Flowers in 1920
|Georgia Tech Yellow Jackets|
March 26, 1899|
Sumter, South Carolina
|Died:||April 8, 1983
|Height||5 ft 7 in (1.70 m)|
|Weight||155 lb (70 kg)|
|Career highlights and awards|
|College Football Hall of Fame (1955)|
Allen Ralph "Buck" Flowers, Jr. (March 26, 1899 – April 8, 1983) was an American college football player who was a halfback for the Davidson Wildcats football team of Davidson College in 1917 and for the Georgia Tech Golden Tornado football team of the Georgia Institute of Technology in 1918, 1919 and 1920.
A triple threat, Flowers also handled punting and drop kicks. Coach William Alexander said Flowers was the best punter Tech ever had and the best back he ever coached, calling him "pound for pound, my greatest player". As a safety on defense, no player ever got past Flowers for a touchdown.
In 1955, he became the first Georgia Tech football player to be inducted into the College Football Hall of Fame. Flowers was also selected as a halfback on an Associated Press Southeast Area All-Time football team 1869–1919 era.
Flowers was born in Sumter, South Carolina, in 1899, the son of Allen Ralph Flowers, Sr. and M. Bettie (Cain) Flowers. He attended Sumter High School. As a senior in 1916, Flowers played for a Sumter team that lost only one game. He later recalled, "I only weighed 115 pounds when I was in high school. I did all of the kicking but didn't run very much because I was so small". He is considered the greatest athlete to come out of Sumter, at least before Freddie Solomon.
Flowers enrolled at Davidson College in Davidson, North Carolina on a scholarship arranged by his Presbyterian minister. At just 17 years of age he played for the Davidson Wildcats football team. In 1917 Flowers participated in one of the great upsets in Southern football history as the Wildcats bested the Auburn Tigers 21–7. In the victory over Auburn, Flowers returned a punt 65 yards for a touchdown, caught a pass for a second touchdown, set up a third touchdown with an 85-yard return to Auburn's two-yard line, and kicked all three extra points for the Wildcats. He also prevented Auburn from scoring with a tackle at the goal line. Flowers also had a 68-yard run against Navy in 1917.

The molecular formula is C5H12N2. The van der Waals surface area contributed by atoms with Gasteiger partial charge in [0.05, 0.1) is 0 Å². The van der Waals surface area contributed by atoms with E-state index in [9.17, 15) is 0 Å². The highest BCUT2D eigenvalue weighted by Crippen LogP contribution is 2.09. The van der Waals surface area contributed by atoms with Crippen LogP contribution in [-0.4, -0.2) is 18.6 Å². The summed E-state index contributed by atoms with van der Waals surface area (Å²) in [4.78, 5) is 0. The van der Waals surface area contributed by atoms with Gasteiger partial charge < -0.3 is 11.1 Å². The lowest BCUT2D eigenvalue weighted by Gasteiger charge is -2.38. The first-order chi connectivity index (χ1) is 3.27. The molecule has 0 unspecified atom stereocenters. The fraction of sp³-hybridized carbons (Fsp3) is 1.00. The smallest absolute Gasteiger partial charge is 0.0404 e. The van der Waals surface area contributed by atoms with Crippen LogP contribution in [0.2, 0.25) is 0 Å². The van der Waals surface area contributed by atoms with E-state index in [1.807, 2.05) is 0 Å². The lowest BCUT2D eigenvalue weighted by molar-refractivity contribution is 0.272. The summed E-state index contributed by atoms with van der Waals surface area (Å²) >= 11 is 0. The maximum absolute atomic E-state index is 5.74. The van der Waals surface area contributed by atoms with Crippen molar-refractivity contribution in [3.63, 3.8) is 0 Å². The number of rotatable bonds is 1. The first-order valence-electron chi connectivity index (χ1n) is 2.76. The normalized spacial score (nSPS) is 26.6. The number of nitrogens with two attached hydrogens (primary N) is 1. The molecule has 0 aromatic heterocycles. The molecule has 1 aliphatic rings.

Davidson scored the most on the 1917 Georgia Tech Golden Tornado, for many years considered the greatest football team the South ever produced, in a 32 to 10 loss. Flowers made a field goal that game. Some would call Davidson the second best southern team that year. One description of Flowers's play reads: "Against the previously impenetrable Tech defense of 1917 Buck was the Houdini-like escape artist – the will-o'-the-wisp of twisting, tantalizing runs, one of which set the stage for the Davidson touchdown and another of which brought them within range for a Flowers drop-kick of three points. Tech's renowned backfield of Albert Hill, Everett Strupper, Joe Guyon, and freshman Judy Harlan, had all but Harlan make the composite All-Southern team. The spot remaining went to Flowers.
In 1918, Flowers enrolled at Georgia Tech where he played for the 1918, 1919, and 1920 teams coached by John Heisman and Bill Alexander. In his first season of 1918, Flowers had grown to a weight of 150 pounds and was a backup halfback until Heisman discovered Flowers' ability as an open-field runner on punt returns: "Heisman's eyes bulged. And bulged again. On the first punt, Buck ran through the entire first team. Same thing again..and again. Heisman had uncovered one of the greatest broken-field runners." Tech went on to win the SIAA in 1918.
Flowers was captain of the 1920 team that compiled an 8–1 record, suffered its only loss to Glenn "Pop" Warner's Pitt, outscored opponents 280 to 16, and tied for first place with Georgia and Tulane in the Southern Intercollegiate Athletic Association. Records conflict as to Flowers' rushing totals during the 1920 season. According to one account, which acknowledged it was based on incomplete records, Flowers rushed 80 times for 819 yards (10.2 yards per carry) and had 290 punt return yards (16.5 yards per return) in six games. According to another account, published by the United Press in 1958, Flowers rushed for 1,425 yards in 1920. Flowers also handled punting for Georgia Tech and led the country with an average of 49.4 yards per punt in 1920. His longest punts were 82 yards against Georgetown and 85 yards against Davidson. Flowers also had an 80-yard touchdown run against Georgetown.
Georgia Tech dominated in a week 4 win over Vanderbilt. The 44 to 0 victory was one of the largest at Old Dudley Field.[n 1] It was the first game of the year to have direct implications for the Southern championship, and cited by some as the most interesting southern contest of the week. Georgia Tech outplayed Vanderbilt and had the ball for three-fourths of the game. Many Commodores left with injuries. Vanderbilt's ends were easily skirted by the Tech backs Flowers, Red Barron, and Ferst. Captain Flowers made a drop kick from 44 yards out. Ferst came in for Flowers, when Georgia Tech started to use substitutes in the middle of the second quarter. In the loss to Pitt, Flowers drew praise for his spirited tackling of Pitt's larger backs.